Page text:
Publications from DIG instructors!

Paige Wilson, UW graduate student and DIG instructor, along with DIG director Dr. Greg Wilson Mantilla and Dr. Caroline Strömberg publish their study on the floral diversity from a site in eastern Montana! They described Cretaceous plant fossils from the Hell Creek Formation and demonstrated that changes in floras of the western US were roughly occurring at the same time leading up to the Cretaceous-Paleogene mass extinction.

Example of gymnosperm plant fossils from the Hell Creek Formation (Modified from Figure 5 of Wilson et al., 2021)

Check out new research on multituberculates mammals from Egg Mountain—a dinosaur nesting site in western Montana— by graduate student and DIG instructor Luke Weaver and DIG director Dr. Greg Wilson Mantilla along with other colleagues! These fossils show the earliest evidence of mammal social behavior, such as group-nesting and burrowing behavior!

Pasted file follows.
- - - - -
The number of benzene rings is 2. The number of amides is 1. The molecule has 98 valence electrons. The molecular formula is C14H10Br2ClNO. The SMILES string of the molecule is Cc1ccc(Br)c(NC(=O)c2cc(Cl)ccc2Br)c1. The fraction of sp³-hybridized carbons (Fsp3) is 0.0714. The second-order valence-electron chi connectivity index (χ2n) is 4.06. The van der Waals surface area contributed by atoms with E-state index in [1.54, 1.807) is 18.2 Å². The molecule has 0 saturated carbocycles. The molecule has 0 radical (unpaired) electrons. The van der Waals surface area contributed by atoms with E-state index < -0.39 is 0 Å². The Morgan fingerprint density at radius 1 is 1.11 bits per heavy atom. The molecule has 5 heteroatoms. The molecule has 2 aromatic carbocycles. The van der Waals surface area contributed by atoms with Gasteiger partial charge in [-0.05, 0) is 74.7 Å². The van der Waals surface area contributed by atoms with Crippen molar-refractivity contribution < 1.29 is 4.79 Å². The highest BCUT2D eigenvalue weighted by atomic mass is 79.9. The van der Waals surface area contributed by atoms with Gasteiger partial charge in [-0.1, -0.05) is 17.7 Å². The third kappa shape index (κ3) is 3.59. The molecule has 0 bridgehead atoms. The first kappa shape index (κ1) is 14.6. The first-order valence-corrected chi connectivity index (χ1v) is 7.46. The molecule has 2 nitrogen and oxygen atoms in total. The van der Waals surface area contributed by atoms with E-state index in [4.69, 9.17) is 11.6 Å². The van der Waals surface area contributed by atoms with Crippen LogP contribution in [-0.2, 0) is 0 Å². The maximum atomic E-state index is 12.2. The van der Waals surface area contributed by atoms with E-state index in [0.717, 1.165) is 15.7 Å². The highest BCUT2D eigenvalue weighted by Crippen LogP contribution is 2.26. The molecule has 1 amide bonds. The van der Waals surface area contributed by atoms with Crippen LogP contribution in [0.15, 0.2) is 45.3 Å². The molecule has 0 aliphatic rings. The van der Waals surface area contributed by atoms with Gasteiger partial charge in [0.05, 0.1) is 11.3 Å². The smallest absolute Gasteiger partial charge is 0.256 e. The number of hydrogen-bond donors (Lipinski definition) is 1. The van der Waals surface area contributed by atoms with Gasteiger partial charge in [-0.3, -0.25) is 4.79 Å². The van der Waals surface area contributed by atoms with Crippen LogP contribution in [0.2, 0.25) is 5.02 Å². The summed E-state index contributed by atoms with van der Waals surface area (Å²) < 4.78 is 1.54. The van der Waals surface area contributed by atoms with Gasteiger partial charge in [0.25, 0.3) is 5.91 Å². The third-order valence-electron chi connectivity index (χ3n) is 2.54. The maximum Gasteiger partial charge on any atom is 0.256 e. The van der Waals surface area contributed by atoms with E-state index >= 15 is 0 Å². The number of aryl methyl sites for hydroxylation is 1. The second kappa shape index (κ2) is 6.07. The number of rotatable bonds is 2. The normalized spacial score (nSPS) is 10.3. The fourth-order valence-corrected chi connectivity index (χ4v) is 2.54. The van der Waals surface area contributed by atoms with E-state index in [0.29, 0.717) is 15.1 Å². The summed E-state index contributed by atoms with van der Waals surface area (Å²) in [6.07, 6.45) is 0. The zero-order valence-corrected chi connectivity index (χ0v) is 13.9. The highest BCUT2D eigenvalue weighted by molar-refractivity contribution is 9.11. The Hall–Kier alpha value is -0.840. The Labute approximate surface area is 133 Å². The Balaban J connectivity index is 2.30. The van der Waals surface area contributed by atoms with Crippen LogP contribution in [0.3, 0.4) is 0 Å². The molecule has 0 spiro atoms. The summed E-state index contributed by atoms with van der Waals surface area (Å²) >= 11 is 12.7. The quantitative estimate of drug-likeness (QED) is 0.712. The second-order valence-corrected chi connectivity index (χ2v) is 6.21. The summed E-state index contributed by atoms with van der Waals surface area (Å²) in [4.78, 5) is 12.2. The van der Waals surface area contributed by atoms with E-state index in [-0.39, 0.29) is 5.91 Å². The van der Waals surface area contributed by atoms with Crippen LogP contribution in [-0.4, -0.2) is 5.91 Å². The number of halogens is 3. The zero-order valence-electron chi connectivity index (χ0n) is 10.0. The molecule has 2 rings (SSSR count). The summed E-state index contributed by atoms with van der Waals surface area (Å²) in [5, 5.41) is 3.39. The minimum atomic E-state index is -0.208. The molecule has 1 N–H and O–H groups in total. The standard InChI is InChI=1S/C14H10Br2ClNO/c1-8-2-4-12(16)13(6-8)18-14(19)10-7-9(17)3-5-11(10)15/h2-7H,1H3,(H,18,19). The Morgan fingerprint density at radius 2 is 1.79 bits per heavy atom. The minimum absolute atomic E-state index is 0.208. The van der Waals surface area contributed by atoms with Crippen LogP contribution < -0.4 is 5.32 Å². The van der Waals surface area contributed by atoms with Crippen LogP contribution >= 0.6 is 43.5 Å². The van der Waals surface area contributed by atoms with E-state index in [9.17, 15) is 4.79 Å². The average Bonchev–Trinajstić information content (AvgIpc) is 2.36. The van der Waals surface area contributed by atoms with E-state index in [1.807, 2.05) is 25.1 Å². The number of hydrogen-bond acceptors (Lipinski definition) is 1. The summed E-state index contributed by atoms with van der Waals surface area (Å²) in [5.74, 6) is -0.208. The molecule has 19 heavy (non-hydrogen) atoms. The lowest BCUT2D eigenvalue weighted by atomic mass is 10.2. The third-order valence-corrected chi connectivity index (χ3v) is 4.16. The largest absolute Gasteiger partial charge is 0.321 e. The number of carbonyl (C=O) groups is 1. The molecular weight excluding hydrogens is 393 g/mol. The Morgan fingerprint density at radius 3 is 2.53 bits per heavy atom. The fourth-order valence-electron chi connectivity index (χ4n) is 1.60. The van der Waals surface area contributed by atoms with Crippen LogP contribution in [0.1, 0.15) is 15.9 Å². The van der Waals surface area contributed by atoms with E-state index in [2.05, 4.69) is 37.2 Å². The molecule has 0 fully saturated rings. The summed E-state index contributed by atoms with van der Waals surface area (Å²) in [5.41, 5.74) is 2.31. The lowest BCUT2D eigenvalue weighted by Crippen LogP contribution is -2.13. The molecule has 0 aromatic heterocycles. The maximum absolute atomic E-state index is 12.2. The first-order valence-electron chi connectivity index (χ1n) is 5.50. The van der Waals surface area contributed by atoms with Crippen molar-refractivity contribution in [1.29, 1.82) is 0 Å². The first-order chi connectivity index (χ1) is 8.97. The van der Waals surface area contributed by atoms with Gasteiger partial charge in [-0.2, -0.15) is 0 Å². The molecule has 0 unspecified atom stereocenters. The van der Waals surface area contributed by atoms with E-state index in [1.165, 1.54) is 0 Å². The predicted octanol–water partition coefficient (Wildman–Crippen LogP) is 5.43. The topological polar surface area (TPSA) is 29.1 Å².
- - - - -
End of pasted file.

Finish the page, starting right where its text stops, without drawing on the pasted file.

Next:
Fossils of Filikomys primaevus (multituberculate mammal) found at the Egg Mountain locality in western Montana (Modified from Extended Data Figure 1 of Weaver et al., 2021)

DIG instructors, Dr. Dave Grossnickle and Luke Weaver, and colleagues publish their study on examining the skeletons of different gliding mammals! They found that the different groups of gliding mammals all evolved longer limbs over time, but differences in the skeleton that contribute to the gliding apparatus are distinct and detectable among the groups.

Evolution of gliding behavior in mammals and their close relatives. Gliding evolved independently in these different mammal groups and there is evidence for gliding behavior in the fossil record as well! Extinct taxa are marked by the daggers. (Figure 1 of Grossnickle et al., 2020)

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